“He was so cruel!”
This was uttered–in a tearful, anguished voice–by a cousin my family was visiting when I was 19 years old, in what was possibly the most embarrassing moment of my life.
I’d just transferred colleges at the beginning of my sophomore year, and had met Orthodox Jews for the first time. From my first encounter with this new group at Hillel dinner, I was intrigued: drawn to their passion; their eagerness to discuss weighty questions; their joy in their religious observance. I’d grown up “Conservative,” and in our home, that meant following a few commandments, both real and imagined: eating gribenas and schmaltz on major holidays; having strong feelings for our local Chinese restaurants; and the strict observance of exactly one mitzvah–thou shalt not eat pork. Everything else seemed negotiable. Now that I was getting to know a very different type of Judaism, I’d started keeping some new Jewish rituals, too: attending Shabbat services; eating kosher foods; even saying the traditional “Shacharit” morning prayers each day.
That’s where I got into trouble. It was winter break, and I didn’t want to abandon my new-found habit of davening, or prayer: I found the language beautiful, the ritual soothing. It was a beautiful way to start my days.
I was well aware my family didn’t share my new-found enthusiasm for all things Jewish. Take my cousin: She knew about Orthodox Judaism, she’d announced the night before, because she’d recently finished a gripping novel set in a repressive Hasidic community. The main character beat his wife, she explained to general nods and murmurs of outraged sympathy. So that first morning, when I woke up early, I naturally eyed the substantial walk-in closet next to the guest room as a perfect spot to find privacy for the 20 minutes or so I needed to pray.
You can guess the rest: the cousin who opened the closet door and startled at seeing me standing there. The family crowding round: me literally “out of the closet” as a newly-Orthodox Jew. My cousin informed my staring family that this reminded her of the book she just read! Its protagonist prayed too, she explained, but as holy as he pretended to be, as religious as he was, he was still a horrible person. He was so cruel.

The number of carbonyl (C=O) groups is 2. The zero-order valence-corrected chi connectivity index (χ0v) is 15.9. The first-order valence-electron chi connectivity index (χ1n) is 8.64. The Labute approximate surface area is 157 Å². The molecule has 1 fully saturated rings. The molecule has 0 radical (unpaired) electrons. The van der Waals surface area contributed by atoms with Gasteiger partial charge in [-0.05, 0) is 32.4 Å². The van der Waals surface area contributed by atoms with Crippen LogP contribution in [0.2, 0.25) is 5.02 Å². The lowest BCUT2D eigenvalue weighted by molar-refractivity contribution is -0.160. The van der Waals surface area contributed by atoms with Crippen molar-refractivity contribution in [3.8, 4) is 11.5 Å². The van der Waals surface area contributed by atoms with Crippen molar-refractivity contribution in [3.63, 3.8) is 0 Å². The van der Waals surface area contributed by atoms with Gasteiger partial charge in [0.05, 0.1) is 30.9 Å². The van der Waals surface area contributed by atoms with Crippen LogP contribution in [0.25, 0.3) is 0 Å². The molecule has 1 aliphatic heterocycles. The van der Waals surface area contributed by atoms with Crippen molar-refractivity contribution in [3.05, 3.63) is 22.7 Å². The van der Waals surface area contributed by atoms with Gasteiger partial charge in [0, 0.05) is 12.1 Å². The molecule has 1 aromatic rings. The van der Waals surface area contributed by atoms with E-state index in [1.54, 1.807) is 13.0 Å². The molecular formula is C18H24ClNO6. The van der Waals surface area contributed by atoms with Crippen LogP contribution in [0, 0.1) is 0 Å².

I don’t remember what novel it was that so captivated my cousin–all this was over 20 years ago–but I’ve encountered my share of books in the years since that portray Orthodox characters as bizarre, even sinister. Of course, literary drama can be set in any community–and religious Jewish communities are as complex and interesting as any–but as an Orthodox Jew myself now, I find myself cringing sometimes at particularly off-putting portrayals. Take Nathan Englander’s bestseller “For the Relief of Unbearable Urges,” which was a huge hit the year my husband and I planned our Orthodox wedding. Featuring a grotesque array of Orthodox characters–the title story features a rabbi telling a congregant to visit prostitutes when he tires of his wife–it was the only exposure some friends at our wedding had to Orthodox life, and was a popular topic of conversation.
“I don’t like him,” whispered one close relative who’d just read the book in her book group, eyeing warily the bearded, black-clad rabbi at our reception, as if he was an exotic specimen, instead of the religious leader we adored.
Others have had similar suspicions about our religious observance since then. One Passover, I told my secular neighbor we were taking our kids to visit a very religious friend and her family in New York. My neighbor was agog: She’d read about the type of pious community I described, where men wore black hats and women wigs; she couldn’t wait to hear all about our holiday.
The visit was wonderful. Our families hit it off–my 7-year-old son and my friend’s 8-year-old daughter especially. The night before we were to depart, our kids came to a tearful decision: One day, they announced–despite the cruelty of having to say goodbye, despite living in different cities–they would be together again. I’ll always remember my little son looking up at me, solemn and resolute, and explaining that one day he would marry his newest best friend.
I thought it was adorable, and back home I told my neighbor all about it. “We all had a great time in New York,” I announced, “Especially my first-grader. He’s engaged!” I said with a laugh.
She froze. You know when you read that the blood drained from someone’s face? I’d always assumed that was just an expression, but now realized it can happen. She became pale, and a look of horror crossed her face.
“No!” I hastened to say. “I’m joking!” As she slowly got her color back, I realized that for one moment I’d stopped being her neighbor–her fairly ordinary friend who just happened to not drive her car on Saturdays. Instead, I was a character in a story: one about crazy ultra-Orthodox Jews who betroth their kids at age 7.
Luckily, our relatives have become more accepting of our Orthodoxy over time, though I think that’s because knowing us so well, they no longer consider us part of the negative world they’ve read about. One relative recently whispered to my daughter that she hopes our boys never turn out like “that,” gesturing towards a man walking by wearing a kippah, black trousers, and white shirt. My daughter was incredulous: That’s how her brothers look, she said. Our relative hadn’t noticed.
It pains me when my fellow Orthodox Jews are featured as strange, extremist, or downright bizarre characters in books and films. Judaism–the yearning, striving Orthodox Judaism to which I subscribe–teaches that kol Yisrael achim, all Jews are siblings. Whatever our differences, we’re all part of one family, and whatever our faults and failings, we’re trying our best. That’s one depiction of Orthodoxy that I’d love to see.